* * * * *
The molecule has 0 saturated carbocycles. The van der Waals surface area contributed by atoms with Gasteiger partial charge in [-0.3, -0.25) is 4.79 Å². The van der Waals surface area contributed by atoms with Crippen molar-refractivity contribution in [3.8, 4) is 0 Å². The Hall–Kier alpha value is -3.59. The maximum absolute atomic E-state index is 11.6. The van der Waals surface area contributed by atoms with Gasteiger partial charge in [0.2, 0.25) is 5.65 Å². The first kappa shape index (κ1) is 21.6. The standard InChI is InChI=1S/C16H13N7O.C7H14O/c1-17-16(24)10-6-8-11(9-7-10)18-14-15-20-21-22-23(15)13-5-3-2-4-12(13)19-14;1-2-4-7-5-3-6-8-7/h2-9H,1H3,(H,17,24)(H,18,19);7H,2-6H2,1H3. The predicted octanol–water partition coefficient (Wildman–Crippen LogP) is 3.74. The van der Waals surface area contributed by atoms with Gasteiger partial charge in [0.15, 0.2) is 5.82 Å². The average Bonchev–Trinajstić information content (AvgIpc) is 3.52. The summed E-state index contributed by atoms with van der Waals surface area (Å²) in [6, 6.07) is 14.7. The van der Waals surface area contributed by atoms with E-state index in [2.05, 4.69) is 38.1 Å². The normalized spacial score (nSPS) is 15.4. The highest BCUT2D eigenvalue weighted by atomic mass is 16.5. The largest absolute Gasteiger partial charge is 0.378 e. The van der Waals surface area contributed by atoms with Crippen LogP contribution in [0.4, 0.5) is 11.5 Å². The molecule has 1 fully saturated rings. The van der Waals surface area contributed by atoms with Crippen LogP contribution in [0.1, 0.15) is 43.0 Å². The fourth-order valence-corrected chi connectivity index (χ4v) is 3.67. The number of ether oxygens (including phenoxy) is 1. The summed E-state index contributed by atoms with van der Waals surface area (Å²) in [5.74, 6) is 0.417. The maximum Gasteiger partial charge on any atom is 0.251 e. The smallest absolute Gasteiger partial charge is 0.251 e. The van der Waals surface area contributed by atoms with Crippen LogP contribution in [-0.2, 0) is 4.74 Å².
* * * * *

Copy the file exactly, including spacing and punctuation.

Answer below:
The molecule has 0 saturated carbocycles. The van der Waals surface area contributed by atoms with Gasteiger partial charge in [-0.3, -0.25) is 4.79 Å². The van der Waals surface area contributed by atoms with Crippen molar-refractivity contribution in [3.8, 4) is 0 Å². The Hall–Kier alpha value is -3.59. The maximum absolute atomic E-state index is 11.6. The van der Waals surface area contributed by atoms with Gasteiger partial charge in [0.2, 0.25) is 5.65 Å². The first kappa shape index (κ1) is 21.6. The standard InChI is InChI=1S/C16H13N7O.C7H14O/c1-17-16(24)10-6-8-11(9-7-10)18-14-15-20-21-22-23(15)13-5-3-2-4-12(13)19-14;1-2-4-7-5-3-6-8-7/h2-9H,1H3,(H,17,24)(H,18,19);7H,2-6H2,1H3. The predicted octanol–water partition coefficient (Wildman–Crippen LogP) is 3.74. The van der Waals surface area contributed by atoms with Gasteiger partial charge in [0.15, 0.2) is 5.82 Å². The average Bonchev–Trinajstić information content (AvgIpc) is 3.52. The summed E-state index contributed by atoms with van der Waals surface area (Å²) in [6, 6.07) is 14.7. The van der Waals surface area contributed by atoms with E-state index in [2.05, 4.69) is 38.1 Å². The normalized spacial score (nSPS) is 15.4. The highest BCUT2D eigenvalue weighted by atomic mass is 16.5. The largest absolute Gasteiger partial charge is 0.378 e. The van der Waals surface area contributed by atoms with Crippen LogP contribution in [0.4, 0.5) is 11.5 Å². The molecule has 1 fully saturated rings. The van der Waals surface area contributed by atoms with Crippen LogP contribution in [0.1, 0.15) is 43.0 Å². The fourth-order valence-corrected chi connectivity index (χ4v) is 3.67. The number of ether oxygens (including phenoxy) is 1. The summed E-state index contributed by atoms with van der Waals surface area (Å²) in [5.74, 6) is 0.417. The maximum Gasteiger partial charge on any atom is 0.251 e. The smallest absolute Gasteiger partial charge is 0.251 e. The van der Waals surface area contributed by atoms with Crippen LogP contribution in [-0.2, 0) is 4.74 Å².